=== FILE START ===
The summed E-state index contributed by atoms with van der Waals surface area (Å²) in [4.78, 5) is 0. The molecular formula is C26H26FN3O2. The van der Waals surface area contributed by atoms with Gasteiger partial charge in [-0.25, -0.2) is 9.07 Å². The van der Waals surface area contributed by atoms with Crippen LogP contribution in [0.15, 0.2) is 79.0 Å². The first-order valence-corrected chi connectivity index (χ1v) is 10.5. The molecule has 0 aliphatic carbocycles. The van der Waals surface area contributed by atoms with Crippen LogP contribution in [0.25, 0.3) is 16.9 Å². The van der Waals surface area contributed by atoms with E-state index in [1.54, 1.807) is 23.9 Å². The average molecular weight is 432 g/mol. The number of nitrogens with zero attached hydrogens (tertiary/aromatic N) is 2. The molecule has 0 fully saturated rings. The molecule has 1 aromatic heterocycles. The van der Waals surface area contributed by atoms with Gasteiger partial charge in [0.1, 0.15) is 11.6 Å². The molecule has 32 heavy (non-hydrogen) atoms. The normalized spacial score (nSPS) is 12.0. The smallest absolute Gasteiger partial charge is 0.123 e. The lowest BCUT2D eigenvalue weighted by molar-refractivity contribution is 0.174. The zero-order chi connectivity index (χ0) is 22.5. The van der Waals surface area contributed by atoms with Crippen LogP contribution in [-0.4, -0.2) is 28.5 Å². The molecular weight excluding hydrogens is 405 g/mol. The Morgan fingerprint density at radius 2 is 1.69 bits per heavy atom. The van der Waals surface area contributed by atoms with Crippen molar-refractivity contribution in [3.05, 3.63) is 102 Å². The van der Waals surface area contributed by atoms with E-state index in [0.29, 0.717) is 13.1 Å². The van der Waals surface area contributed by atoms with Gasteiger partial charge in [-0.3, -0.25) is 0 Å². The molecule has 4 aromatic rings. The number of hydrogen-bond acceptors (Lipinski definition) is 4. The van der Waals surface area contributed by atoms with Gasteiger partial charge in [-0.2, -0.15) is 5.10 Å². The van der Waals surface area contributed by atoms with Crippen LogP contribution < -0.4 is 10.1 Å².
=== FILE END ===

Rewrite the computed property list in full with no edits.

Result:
The summed E-state index contributed by atoms with van der Waals surface area (Å²) in [4.78, 5) is 0. The molecular formula is C26H26FN3O2. The van der Waals surface area contributed by atoms with Gasteiger partial charge in [-0.25, -0.2) is 9.07 Å². The van der Waals surface area contributed by atoms with Crippen LogP contribution in [0.15, 0.2) is 79.0 Å². The first-order valence-corrected chi connectivity index (χ1v) is 10.5. The molecule has 0 aliphatic carbocycles. The van der Waals surface area contributed by atoms with Crippen LogP contribution in [0.25, 0.3) is 16.9 Å². The van der Waals surface area contributed by atoms with E-state index in [1.54, 1.807) is 23.9 Å². The average molecular weight is 432 g/mol. The number of nitrogens with zero attached hydrogens (tertiary/aromatic N) is 2. The molecule has 0 fully saturated rings. The molecule has 1 aromatic heterocycles. The van der Waals surface area contributed by atoms with Gasteiger partial charge in [0.1, 0.15) is 11.6 Å². The molecule has 32 heavy (non-hydrogen) atoms. The normalized spacial score (nSPS) is 12.0. The smallest absolute Gasteiger partial charge is 0.123 e. The lowest BCUT2D eigenvalue weighted by molar-refractivity contribution is 0.174. The zero-order chi connectivity index (χ0) is 22.5. The van der Waals surface area contributed by atoms with Crippen LogP contribution in [-0.4, -0.2) is 28.5 Å². The molecular weight excluding hydrogens is 405 g/mol. The Morgan fingerprint density at radius 2 is 1.69 bits per heavy atom. The van der Waals surface area contributed by atoms with Crippen molar-refractivity contribution in [3.05, 3.63) is 102 Å². The van der Waals surface area contributed by atoms with E-state index in [0.29, 0.717) is 13.1 Å². The van der Waals surface area contributed by atoms with Gasteiger partial charge in [-0.3, -0.25) is 0 Å². The molecule has 4 aromatic rings. The number of hydrogen-bond acceptors (Lipinski definition) is 4. The van der Waals surface area contributed by atoms with Gasteiger partial charge in [-0.2, -0.15) is 5.10 Å². The van der Waals surface area contributed by atoms with Crippen LogP contribution < -0.4 is 10.1 Å².